Is cancer a breakdown of multicellularity?

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Science  29 Jun 2018:
Vol. 360, Issue 6396, pp. 1391
DOI: 10.1126/science.360.6396.1391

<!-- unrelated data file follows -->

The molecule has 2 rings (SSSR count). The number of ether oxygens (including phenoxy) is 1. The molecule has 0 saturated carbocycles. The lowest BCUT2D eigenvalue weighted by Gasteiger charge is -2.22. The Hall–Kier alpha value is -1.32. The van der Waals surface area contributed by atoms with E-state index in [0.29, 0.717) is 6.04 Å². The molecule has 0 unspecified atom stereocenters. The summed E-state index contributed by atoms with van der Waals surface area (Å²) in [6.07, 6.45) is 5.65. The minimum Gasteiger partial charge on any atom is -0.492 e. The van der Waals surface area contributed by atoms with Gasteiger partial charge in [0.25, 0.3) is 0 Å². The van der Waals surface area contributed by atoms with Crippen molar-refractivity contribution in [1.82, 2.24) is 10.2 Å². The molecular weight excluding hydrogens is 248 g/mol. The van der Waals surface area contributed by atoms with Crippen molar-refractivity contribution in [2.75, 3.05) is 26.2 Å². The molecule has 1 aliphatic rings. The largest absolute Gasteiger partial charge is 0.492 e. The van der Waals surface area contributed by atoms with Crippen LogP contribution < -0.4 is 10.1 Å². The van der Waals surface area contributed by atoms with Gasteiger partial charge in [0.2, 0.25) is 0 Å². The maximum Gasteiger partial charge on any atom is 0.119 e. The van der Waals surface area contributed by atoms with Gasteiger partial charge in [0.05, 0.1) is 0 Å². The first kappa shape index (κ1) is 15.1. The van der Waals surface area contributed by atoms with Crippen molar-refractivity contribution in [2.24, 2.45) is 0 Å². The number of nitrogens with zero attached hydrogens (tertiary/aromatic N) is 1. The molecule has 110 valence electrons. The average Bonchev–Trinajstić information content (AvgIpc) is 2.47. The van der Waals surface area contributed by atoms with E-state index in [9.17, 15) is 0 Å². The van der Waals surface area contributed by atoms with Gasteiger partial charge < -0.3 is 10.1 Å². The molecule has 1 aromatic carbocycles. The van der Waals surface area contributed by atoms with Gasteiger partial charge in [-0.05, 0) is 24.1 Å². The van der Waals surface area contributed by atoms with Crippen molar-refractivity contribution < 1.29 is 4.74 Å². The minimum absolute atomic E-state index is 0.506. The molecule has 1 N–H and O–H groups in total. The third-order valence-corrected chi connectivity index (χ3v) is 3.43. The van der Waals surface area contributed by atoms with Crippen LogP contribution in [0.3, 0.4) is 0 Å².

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A decade ago, a radical theory of cancer emerged: that this plague of multicellular organisms arises when multicellularity breaks down, and cells start acting as if they were on their own. Recently computational cancer biologists examined gene expression in seven types of solid cancers and traced the ancestry of the active genes they found. Genes that date all the way back to single-celled organisms were revved up. In contrast, genes unique to animals had gone quiet. In cancer, gene-crippling mutations, particularly in genes that interact with both ancient and younger genes, can cause those constraints to break down, so uncontrolled growth occurs. Some of those cancer-driving genes have so many links to other genes that cancer treatments, which usually target just one connection, have limited effects, they proposed.